Mistress and Muse, Lady Hamilton and the Maltese Cross
The Maltese cross originated as the symbol of the Knights of Malta, otherwise known as the Knights Hospitaller and the Knights of St. John. Because of its beautiful form, as time went on, it morphed into the popular jewel we know today. This was in great measure due to Lady Emma Hamilton, mistress of Lord Horatio Nelson, who received one in 1800 from the Russian Emperor Paul I.
She frequently wore the cross at balls and other events, and soon, Maltese crosses, worn as pendants and brooches, were in vogue, with the trend peaking in the 1830s and 1840s. Though mainly set with diamonds, designs also used carved hardstones like agate and chalcedony. The form evolved over the years in accordance with current fashions, but never becoming unrecognizable. Our diamond Maltese cross is an example of the liberties taken with evolving nineteenth-century fashion.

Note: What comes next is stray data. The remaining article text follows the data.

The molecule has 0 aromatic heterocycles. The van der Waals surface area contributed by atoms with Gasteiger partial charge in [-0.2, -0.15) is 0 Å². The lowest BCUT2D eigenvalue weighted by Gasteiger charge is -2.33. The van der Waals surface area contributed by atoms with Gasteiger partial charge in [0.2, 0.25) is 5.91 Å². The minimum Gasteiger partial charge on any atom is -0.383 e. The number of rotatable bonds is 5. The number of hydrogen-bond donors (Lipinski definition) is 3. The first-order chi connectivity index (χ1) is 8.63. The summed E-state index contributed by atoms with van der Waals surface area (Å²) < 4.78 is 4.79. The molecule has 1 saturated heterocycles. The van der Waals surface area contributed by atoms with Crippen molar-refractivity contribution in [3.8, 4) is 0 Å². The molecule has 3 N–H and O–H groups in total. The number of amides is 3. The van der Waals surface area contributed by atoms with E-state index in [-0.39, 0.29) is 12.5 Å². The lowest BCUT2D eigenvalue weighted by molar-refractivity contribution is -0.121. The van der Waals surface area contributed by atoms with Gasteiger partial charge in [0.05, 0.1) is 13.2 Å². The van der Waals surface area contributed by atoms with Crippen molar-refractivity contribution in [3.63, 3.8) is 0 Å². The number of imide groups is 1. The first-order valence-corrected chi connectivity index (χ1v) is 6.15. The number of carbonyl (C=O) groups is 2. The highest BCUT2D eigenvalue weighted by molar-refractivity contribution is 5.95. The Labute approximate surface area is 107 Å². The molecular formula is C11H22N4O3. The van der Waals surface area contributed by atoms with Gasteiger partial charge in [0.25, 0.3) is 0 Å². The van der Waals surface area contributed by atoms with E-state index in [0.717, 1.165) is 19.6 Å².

Lady Hamilton’s life was a succession of scandals. Her origins as a courtesan, coupled with her reputation as a woman “no man can resist” rendered her not highly regarded in English society. Quite beautiful, she was the muse of many artists. In fact, she is thought to be the most painted woman in all of British history. Mistress and muse, history acknowledges her with another term: trendsetter.